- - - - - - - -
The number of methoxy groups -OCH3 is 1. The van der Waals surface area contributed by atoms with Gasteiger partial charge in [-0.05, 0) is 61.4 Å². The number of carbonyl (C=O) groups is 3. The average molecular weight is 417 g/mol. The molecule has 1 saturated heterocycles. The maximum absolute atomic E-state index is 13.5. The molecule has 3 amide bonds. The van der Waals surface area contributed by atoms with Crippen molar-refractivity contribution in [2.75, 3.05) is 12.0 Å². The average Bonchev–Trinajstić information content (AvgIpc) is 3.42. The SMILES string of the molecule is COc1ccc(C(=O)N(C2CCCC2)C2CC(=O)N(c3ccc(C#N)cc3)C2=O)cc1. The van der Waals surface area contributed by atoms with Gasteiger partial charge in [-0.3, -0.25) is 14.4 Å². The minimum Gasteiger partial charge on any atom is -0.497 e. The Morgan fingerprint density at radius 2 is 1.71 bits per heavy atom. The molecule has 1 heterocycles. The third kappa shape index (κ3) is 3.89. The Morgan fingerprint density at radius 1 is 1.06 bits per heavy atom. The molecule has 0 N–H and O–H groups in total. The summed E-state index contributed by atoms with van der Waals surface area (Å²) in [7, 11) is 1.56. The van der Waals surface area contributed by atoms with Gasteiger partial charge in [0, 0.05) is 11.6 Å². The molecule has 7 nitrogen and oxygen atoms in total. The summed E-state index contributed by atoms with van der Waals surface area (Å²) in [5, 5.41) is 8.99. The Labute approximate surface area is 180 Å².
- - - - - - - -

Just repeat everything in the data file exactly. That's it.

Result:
The number of methoxy groups -OCH3 is 1. The van der Waals surface area contributed by atoms with Gasteiger partial charge in [-0.05, 0) is 61.4 Å². The number of carbonyl (C=O) groups is 3. The average molecular weight is 417 g/mol. The molecule has 1 saturated heterocycles. The maximum absolute atomic E-state index is 13.5. The molecule has 3 amide bonds. The van der Waals surface area contributed by atoms with Crippen molar-refractivity contribution in [2.75, 3.05) is 12.0 Å². The average Bonchev–Trinajstić information content (AvgIpc) is 3.42. The SMILES string of the molecule is COc1ccc(C(=O)N(C2CCCC2)C2CC(=O)N(c3ccc(C#N)cc3)C2=O)cc1. The van der Waals surface area contributed by atoms with Gasteiger partial charge in [-0.3, -0.25) is 14.4 Å². The minimum Gasteiger partial charge on any atom is -0.497 e. The Morgan fingerprint density at radius 2 is 1.71 bits per heavy atom. The molecule has 1 heterocycles. The third kappa shape index (κ3) is 3.89. The Morgan fingerprint density at radius 1 is 1.06 bits per heavy atom. The molecule has 0 N–H and O–H groups in total. The summed E-state index contributed by atoms with van der Waals surface area (Å²) in [7, 11) is 1.56. The van der Waals surface area contributed by atoms with Gasteiger partial charge in [0, 0.05) is 11.6 Å². The molecule has 7 nitrogen and oxygen atoms in total. The summed E-state index contributed by atoms with van der Waals surface area (Å²) in [5, 5.41) is 8.99. The Labute approximate surface area is 180 Å².